Date of Award


Document Type


Degree Name

Master of Arts (MA)



First Advisor

Dr. Paul L. Beck

Second Advisor

Dr. Richard Overfield


The years since the Civil War have witnessed vigorous efforts, not always successful, on the part of black and white Americans to elevate substantially the position of the black American in sociey. The Civil Rights Act of 1964 was the most dramatic and significant legislation, on a national level, which attacked segregation and discrimination, but it was not the first of its kind. The Civil Rights Act passed in 1964 contained many of the same provisions that had been enacted, or proposed but deleted, in a similar Civil Rights Act in 1875. On the whole, in its impact and enforcement, the Act of 1875 was a failure. The purpose of this study has been to take a closer and more detailed look at those events which surrounded the introduction, the debates and the final results of the Civil Rights Act of 1875. Little has been written on the subject of this act. Many of the standard general histories in their treatment of the Reconstruction era, simply refer to this act. The task of the historian in re-examning and evaluating developments that have taken place abounds in difficulties, but it seems, nonetheless, worthwhile to take cognizance of mnay of the neglected, but significant and positive effects of this legislation.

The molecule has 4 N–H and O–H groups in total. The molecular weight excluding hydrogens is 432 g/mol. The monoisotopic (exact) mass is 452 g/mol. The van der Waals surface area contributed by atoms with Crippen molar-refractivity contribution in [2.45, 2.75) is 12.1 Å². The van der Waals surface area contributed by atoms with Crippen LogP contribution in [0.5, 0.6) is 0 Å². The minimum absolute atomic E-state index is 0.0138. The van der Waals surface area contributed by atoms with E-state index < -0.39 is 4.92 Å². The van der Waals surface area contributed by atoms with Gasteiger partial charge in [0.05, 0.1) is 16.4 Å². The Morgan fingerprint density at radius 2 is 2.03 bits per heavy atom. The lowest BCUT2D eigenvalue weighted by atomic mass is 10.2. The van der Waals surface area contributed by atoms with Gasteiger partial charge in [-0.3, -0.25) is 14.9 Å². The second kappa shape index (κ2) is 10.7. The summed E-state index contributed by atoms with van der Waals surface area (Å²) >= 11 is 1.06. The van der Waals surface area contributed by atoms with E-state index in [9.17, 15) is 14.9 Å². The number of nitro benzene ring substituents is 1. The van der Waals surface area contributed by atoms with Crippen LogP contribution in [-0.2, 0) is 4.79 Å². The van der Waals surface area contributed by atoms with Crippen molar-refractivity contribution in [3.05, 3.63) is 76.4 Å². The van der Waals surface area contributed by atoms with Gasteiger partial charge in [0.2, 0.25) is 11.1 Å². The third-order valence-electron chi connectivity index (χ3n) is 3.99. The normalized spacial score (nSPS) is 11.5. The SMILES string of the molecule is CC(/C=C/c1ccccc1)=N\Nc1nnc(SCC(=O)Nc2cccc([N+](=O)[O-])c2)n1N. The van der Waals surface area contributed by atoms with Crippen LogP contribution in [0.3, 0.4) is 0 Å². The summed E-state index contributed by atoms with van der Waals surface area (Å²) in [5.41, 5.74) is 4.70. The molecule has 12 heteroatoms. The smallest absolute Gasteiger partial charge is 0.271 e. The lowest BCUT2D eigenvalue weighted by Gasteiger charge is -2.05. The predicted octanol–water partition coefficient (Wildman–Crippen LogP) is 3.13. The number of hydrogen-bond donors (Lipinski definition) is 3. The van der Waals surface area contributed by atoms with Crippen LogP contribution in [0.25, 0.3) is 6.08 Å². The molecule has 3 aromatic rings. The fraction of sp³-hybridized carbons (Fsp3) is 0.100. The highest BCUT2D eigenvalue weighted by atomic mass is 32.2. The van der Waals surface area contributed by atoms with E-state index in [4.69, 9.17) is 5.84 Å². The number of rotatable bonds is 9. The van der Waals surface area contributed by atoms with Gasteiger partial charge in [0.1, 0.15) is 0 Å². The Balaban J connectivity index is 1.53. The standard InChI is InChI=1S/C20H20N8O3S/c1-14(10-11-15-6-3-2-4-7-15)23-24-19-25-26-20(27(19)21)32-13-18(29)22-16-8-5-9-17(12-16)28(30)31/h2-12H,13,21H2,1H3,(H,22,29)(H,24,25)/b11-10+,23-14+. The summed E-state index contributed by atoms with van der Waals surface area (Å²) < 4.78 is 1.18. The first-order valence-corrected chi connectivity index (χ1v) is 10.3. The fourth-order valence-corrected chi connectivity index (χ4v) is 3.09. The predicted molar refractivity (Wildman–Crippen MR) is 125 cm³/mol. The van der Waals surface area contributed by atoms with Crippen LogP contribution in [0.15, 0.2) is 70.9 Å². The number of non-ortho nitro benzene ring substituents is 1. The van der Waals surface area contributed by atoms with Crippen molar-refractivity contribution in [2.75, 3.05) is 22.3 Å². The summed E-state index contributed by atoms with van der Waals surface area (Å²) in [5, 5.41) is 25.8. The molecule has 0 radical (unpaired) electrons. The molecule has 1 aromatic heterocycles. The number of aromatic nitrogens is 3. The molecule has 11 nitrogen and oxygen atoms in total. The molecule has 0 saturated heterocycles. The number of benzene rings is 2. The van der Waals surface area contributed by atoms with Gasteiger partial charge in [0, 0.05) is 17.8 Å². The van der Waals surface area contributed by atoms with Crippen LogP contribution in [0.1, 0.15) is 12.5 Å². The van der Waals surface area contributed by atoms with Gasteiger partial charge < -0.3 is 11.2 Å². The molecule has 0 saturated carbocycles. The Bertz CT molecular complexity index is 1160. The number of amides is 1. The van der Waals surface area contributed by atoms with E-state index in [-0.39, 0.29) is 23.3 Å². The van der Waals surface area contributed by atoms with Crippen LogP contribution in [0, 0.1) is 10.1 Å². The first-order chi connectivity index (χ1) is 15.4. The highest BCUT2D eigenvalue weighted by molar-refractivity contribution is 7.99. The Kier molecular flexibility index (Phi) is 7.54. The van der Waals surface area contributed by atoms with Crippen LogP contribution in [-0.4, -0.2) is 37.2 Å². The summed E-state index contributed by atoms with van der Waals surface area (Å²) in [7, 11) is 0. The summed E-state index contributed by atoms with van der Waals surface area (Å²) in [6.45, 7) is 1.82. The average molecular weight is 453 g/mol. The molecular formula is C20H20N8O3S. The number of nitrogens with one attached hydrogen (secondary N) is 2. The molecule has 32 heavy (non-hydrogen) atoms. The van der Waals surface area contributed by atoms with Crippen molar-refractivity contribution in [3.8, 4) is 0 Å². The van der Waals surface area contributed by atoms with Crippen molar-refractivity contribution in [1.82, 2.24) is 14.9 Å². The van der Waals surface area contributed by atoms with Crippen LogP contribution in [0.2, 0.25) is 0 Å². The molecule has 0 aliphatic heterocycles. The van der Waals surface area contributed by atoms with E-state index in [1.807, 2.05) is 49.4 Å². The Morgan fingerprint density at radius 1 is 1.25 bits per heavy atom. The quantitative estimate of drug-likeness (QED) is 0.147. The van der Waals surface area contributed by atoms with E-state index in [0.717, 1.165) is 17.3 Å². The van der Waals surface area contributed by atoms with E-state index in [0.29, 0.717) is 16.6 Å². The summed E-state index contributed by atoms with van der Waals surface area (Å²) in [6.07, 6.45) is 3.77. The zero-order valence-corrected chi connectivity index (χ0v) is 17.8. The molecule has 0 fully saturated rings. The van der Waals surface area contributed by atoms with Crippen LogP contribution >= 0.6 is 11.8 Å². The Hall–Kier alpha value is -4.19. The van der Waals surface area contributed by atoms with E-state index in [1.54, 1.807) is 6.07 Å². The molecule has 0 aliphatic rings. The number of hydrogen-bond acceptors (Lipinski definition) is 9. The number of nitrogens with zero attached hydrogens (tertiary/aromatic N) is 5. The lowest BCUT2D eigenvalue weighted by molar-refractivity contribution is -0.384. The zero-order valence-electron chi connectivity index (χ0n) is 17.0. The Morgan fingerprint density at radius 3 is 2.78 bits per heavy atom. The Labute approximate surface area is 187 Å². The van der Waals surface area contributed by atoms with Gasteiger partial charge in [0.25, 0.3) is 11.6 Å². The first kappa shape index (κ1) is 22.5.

A Thesis Presented to the Department of History and the Faculty of the Graduate College University of Nebraska at Omaha In Partial Fulfillment of the Requirements for the Degree Master of Arts. Copyright 1972, Barbara N. Luckett

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